Applied Science Fiction
Digital Dry Film Process
by Rick Smith (December 9, 2000)
With a name like Applied Science Fiction, you have to create cutting edge technologies and they do. They have created a technology that can produce digital images from exposed, UNDEVELOPED film - a truly 21st Century concept.
In a process that takes about seven minutes per roll, micro-amounts of a proprietary developing agent are applied to the exposed, undeveloped film as it is being fed through their image-capture machine. This environmentally friendly digital dry film process (DDFP) requires no water, generates no hazardous waste and makes complete silver recovery from the film possible. Next, a digital record of each image is captured. Color and exposure settings are established on a pixel-by-pixel basis for the entire image. Since the output data is pure digital they can be routed to multiple destinations, including the Web, printers, file servers, hard drives or anywhere digital data can be stored. All without any plumbing!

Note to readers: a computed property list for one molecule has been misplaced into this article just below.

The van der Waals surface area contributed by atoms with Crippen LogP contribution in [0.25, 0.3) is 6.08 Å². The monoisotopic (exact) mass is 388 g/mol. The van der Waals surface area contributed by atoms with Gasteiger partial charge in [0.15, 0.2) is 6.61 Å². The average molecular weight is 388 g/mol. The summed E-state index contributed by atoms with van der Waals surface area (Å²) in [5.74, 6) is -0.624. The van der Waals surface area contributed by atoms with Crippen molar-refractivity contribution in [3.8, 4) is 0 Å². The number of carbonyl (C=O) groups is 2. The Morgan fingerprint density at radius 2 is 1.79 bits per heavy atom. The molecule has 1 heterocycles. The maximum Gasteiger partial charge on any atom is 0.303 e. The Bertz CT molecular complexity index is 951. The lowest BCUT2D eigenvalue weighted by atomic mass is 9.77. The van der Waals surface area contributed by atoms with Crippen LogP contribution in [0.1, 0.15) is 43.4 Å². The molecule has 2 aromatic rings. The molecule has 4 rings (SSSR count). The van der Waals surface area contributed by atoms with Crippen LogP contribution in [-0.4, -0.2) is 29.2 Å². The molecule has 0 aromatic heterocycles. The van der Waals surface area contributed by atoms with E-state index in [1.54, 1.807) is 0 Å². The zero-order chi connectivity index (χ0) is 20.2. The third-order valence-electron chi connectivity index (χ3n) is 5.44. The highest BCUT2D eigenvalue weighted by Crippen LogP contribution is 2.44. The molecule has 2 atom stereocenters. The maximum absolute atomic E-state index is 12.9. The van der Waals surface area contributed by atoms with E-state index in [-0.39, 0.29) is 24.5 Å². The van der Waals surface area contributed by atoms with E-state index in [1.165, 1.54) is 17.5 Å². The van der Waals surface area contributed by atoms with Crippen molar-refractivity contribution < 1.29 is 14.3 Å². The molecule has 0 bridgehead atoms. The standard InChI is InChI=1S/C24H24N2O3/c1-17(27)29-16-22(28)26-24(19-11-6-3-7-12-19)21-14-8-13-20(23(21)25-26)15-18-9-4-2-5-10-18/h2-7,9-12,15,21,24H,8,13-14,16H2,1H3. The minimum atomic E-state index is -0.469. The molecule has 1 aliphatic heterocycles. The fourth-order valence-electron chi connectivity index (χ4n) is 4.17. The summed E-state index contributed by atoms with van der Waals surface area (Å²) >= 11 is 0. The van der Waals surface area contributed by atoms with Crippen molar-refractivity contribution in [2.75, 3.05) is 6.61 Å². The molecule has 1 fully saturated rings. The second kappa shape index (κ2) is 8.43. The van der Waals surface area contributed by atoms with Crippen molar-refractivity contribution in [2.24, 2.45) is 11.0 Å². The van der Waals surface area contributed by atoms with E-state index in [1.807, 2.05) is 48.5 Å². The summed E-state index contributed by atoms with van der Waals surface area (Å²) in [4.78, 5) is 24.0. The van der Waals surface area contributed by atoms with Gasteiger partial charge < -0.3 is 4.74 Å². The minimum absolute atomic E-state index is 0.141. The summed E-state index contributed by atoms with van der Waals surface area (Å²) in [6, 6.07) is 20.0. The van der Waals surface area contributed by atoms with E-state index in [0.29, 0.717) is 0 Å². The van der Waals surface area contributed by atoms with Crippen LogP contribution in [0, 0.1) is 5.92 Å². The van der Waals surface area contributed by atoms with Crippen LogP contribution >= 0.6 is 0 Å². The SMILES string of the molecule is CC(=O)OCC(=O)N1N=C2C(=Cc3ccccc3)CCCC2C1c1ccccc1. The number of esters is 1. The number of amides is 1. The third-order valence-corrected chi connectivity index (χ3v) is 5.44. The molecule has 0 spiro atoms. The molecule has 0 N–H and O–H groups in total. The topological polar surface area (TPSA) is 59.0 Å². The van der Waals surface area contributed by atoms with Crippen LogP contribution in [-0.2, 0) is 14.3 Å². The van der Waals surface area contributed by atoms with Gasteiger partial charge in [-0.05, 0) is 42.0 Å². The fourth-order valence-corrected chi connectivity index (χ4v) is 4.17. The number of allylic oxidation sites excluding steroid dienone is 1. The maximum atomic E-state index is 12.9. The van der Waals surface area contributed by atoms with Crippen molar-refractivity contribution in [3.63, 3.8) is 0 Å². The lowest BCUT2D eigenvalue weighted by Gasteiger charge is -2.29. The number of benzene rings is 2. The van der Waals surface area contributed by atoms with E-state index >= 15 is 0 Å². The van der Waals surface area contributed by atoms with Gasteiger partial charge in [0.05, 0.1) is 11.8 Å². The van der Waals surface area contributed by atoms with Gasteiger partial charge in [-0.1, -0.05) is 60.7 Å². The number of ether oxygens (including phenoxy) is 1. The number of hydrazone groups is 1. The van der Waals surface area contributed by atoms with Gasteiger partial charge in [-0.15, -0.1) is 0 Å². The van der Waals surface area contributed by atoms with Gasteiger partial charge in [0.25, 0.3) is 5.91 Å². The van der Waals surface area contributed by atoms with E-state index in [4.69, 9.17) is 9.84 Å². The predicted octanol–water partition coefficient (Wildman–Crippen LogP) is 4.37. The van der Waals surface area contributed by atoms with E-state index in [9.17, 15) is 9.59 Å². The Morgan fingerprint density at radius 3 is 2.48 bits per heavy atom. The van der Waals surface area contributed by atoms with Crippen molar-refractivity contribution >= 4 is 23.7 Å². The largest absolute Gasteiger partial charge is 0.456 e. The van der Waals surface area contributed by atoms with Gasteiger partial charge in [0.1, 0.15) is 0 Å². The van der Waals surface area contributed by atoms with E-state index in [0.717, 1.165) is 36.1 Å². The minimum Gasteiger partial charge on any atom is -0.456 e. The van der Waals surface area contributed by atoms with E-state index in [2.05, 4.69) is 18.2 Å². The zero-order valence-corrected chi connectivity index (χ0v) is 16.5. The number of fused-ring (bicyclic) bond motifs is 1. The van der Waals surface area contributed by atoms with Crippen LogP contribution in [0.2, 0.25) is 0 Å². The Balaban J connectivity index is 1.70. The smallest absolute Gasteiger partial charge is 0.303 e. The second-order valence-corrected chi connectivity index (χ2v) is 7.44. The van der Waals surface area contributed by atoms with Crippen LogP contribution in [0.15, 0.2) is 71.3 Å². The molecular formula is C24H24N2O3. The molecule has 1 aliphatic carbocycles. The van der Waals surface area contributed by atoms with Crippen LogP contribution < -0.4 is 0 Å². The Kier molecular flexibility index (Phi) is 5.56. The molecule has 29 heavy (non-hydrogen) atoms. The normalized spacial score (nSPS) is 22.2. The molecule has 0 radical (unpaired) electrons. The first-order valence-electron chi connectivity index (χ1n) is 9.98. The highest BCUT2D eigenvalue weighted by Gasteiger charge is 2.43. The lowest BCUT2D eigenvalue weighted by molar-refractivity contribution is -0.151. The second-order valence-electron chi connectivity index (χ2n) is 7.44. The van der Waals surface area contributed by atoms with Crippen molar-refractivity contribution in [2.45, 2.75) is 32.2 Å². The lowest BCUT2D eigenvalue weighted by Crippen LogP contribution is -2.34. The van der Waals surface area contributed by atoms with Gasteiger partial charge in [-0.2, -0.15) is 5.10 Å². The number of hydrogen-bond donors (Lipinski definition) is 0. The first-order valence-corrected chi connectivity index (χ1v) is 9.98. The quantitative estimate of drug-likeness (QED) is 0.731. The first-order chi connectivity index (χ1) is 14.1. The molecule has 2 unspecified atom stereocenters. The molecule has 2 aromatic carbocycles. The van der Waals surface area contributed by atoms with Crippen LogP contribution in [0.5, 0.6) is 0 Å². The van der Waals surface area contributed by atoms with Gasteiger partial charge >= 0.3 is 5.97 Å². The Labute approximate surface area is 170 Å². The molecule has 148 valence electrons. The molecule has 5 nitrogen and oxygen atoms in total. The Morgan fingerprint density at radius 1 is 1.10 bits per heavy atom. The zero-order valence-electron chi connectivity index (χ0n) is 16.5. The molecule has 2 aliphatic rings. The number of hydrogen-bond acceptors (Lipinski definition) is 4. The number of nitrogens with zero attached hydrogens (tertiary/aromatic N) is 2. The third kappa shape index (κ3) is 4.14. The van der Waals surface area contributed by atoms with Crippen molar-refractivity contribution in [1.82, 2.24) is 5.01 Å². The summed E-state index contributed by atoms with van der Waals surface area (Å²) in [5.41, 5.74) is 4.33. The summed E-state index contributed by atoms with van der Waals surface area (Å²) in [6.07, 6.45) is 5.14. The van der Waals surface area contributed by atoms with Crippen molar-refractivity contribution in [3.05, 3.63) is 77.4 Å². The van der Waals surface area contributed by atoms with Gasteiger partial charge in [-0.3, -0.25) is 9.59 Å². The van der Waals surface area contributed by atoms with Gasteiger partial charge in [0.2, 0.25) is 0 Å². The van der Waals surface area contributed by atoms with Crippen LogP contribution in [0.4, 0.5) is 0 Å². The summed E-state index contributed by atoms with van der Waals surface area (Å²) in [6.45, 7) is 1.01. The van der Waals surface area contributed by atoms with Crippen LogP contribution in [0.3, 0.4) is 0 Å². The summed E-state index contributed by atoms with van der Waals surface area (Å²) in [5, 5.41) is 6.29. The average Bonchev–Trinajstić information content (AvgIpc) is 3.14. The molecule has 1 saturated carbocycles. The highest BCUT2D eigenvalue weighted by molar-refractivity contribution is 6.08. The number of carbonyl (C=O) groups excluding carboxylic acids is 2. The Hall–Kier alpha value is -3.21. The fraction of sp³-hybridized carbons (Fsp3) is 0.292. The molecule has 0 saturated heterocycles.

Applied Science Fiction’s “film in, bits out” technology takes advantage of the high quality film images, produced by traditional cameras, and allows them to function more like digital cameras. Produced images can be saved in any image file format, just like digital cameras. Now consumers can more easily “go digital” without having to buy new cameras.
Unfortunately, this DDFP develops the film directly to a digital format so no film negatives are generated and if needed would have to be created by outputting the digital record to a film recorder. Since most consumers probably prefer a CD of images to an envelope of negatives, this shouldn’t be a problem.
Applied Science Fiction’s DDFP technology processes both 35mm and Advanced Photo System (APS) film formats. It is expected to be available in photo kiosks and minilabs, worldwide, in the fourth quarter of 2001.
2002 Update: After a delay, this technology is being tested in the marketplace during the summer of 2002.
© 2006 Rick Smith All rights reserved.